Funding our universities today is like giving money to our foreign enemies. Just as our foreign enemies work assiduously to destroy our society and our culture, so too, the universities are doing the same, but domestically, internally. They’re the enemy within. And the tragedy is that we have been giving them money to do it. Thus, we, no less than they, are to blame for the harm they’re doing. Their future is in our hands, and by cutting them off, we save ourselves and our children.

If you’re wondering what universities have done to deserve this strong action—I would call it strong medicine—I’d like to focus on a single story that provides a stark illustration of how badly things have gone wrong in American higher education. What makes this story so compelling, and horrifying, is that it occurred at Columbia University—an Ivy League school, and thus one of America’s top institutions—but it could easily have occurred at any major college or university. All of them are rotted enough to deserve the axe.

Yeonmi Park, now 27, grew up in North Korea. She and her mother fled that totalitarian regime in 2007, when she was 13. After braving the frozen Yalu River, they entered China where they were captured by human traffickers who sold them as slaves. Yeonmi’s mother went for $100; Yeonmi fetched a somewhat higher price of $300.

Fortunately, some Christian missionaries intervened and helped Yeomni and her mother to flee to Mongolia by walking across the Gobi Desert, and they eventually found protection in South Korea. Yeonmi’s story is told in her memoir “In Order to Live,” where she describes life under one of the world’s most brutal tyrannies and her providential escape to freedom.

In 2016, Yeonmi transferred from a South Korean university to Columbia, where she was instantly shocked by what she encountered. “I expected that I was paying this fortune, all this time and energy, to learn how to think,” she told Fox News in a recent interview. “But they are forcing you to think the way they want you to think. … I realized, wow, this is insane. I thought America was different, but I saw so many similarities to what I saw in North Korea.”

During her orientation, Yeonmi told a Columbia administrator she enjoyed reading Jane Austen. Yeonmi recalls the woman replied, “Did you know those writers had a colonial mindset? They were racists and bigots … and are subconsciously brainwashing you.” Yeonmi says the bullying, the intimidation, the ideological propaganda only got worse from there.

In North Korea, she said, she was propagandized with anti-Western themes, the idea of the collective guilt of the white man, and a rigid political correctness drawn from Marxist ideology. To her astonishment, she found that Columbia was pushing the same anti-Western agenda on its students.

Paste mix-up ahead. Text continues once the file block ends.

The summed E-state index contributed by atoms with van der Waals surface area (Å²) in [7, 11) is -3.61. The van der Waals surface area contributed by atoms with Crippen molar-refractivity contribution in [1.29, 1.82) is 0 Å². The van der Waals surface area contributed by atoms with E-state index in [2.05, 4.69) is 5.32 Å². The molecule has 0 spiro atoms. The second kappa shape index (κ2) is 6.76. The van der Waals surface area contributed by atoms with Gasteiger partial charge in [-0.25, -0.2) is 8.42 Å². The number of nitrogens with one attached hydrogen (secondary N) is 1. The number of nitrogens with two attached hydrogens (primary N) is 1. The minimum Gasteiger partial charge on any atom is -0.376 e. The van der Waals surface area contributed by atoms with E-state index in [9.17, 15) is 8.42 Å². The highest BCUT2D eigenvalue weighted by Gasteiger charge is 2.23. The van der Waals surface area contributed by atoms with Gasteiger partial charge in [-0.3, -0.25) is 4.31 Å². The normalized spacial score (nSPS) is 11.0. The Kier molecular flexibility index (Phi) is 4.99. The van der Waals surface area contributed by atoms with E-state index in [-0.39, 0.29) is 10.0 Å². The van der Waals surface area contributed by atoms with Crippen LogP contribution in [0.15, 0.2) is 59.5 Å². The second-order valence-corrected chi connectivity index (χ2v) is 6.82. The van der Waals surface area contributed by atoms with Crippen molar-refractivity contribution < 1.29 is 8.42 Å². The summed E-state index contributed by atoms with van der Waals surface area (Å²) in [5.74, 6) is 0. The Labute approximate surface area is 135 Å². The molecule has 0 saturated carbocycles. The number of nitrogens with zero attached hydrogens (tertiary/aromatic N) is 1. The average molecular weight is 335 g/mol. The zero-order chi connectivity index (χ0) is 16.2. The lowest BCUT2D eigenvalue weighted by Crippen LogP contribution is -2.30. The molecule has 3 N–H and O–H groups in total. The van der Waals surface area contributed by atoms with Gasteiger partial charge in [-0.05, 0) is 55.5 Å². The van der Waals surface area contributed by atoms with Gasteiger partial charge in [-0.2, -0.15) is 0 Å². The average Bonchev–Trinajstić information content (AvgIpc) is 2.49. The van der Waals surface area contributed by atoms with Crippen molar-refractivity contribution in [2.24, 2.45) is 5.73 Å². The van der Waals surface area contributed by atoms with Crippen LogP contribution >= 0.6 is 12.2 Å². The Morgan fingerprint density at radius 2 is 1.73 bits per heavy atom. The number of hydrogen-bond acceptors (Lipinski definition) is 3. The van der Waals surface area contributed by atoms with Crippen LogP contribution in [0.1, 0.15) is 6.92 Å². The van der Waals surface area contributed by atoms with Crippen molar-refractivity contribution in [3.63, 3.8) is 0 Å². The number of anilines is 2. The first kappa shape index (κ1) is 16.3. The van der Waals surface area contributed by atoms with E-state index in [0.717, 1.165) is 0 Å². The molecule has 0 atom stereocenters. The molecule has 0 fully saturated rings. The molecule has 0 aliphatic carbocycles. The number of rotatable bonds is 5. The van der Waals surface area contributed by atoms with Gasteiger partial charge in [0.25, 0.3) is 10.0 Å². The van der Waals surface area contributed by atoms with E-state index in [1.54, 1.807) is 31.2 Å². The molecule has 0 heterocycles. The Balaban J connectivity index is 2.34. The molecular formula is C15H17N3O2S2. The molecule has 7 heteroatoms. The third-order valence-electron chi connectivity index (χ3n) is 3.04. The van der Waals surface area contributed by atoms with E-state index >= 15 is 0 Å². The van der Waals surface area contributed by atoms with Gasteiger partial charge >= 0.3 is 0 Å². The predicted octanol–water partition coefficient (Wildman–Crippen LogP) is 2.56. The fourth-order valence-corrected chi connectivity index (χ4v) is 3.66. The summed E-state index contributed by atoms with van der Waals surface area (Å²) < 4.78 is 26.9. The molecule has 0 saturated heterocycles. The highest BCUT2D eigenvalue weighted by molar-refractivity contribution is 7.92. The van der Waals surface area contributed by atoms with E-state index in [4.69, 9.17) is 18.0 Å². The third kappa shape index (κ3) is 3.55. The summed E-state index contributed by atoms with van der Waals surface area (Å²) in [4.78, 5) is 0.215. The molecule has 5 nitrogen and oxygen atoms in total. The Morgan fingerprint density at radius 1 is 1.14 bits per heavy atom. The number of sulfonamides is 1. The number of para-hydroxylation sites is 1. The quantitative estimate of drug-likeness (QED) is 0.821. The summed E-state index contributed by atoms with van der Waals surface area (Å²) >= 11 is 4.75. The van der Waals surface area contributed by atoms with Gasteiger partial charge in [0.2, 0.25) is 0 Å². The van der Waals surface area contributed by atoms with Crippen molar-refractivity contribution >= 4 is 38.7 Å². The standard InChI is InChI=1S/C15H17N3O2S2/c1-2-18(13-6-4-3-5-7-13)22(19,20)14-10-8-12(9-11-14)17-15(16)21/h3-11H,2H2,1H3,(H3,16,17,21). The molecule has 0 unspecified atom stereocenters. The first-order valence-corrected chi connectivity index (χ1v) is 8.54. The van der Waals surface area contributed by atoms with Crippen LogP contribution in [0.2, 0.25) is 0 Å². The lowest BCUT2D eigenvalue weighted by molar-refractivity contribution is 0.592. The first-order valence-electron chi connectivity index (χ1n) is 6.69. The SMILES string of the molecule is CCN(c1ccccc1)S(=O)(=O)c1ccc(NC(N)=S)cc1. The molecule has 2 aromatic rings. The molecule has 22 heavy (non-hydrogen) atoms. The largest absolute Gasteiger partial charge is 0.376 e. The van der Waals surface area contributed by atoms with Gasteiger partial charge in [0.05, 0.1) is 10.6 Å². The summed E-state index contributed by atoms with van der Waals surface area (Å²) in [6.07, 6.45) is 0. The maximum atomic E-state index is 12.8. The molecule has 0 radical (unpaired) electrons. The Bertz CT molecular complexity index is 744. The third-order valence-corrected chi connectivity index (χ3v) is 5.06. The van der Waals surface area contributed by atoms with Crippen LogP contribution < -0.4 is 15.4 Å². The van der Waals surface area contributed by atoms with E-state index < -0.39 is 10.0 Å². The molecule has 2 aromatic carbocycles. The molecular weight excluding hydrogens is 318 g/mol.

“It felt like a regression in civilization,” she said. “Even North Korea is not this nuts. North Korea was pretty crazy, but not this crazy.” Yeonmi realized that there was nothing she could do to fight back. She “learned how to just shut up” in order to keep up her grades and graduate.

“Because I’ve seen oppression, I know what it looks like,” she said. These kids “keep saying how they’re oppressed, how much injustice they’ve experienced. … North Koreans, we don’t have internet, we don’t have access to Shakespeare or any of these great thinkers, we don’t know. But here, while having everything, people choose to be brainwashed. And they deny it.”

As a result of the kind of indoctrination pushed by professors and administrators in American universities, students in this country “have lost common sense to a degree that I as a North Korean cannot even comprehend.”

“Where are we going from here?” she said. “There’s no rule of law, no morality, nothing is good or bad anymore, it’s complete chaos.”

One can almost feel the frustration, bordering on despair, in her words. I remember this same tone in the voice and writings of Alexander Solzhenitsyn, the famous Soviet dissident. He was protesting the indoctrination and censorship of Soviet Russia. Yeonmi Park is protesting the indoctrination and censorship of the American elite university. In both cases, they’re exposing the closing of the human mind.

Enough! Why are we putting up with this in our own country? Why are we subsidizing the brainwashing of our own sons and daughters? Why are we giving money to institutions committed to the destruction of our values? We need to close these places down, put the professors and administrators out to pasture, and build new institutions where genuine learning takes place. Defund them all!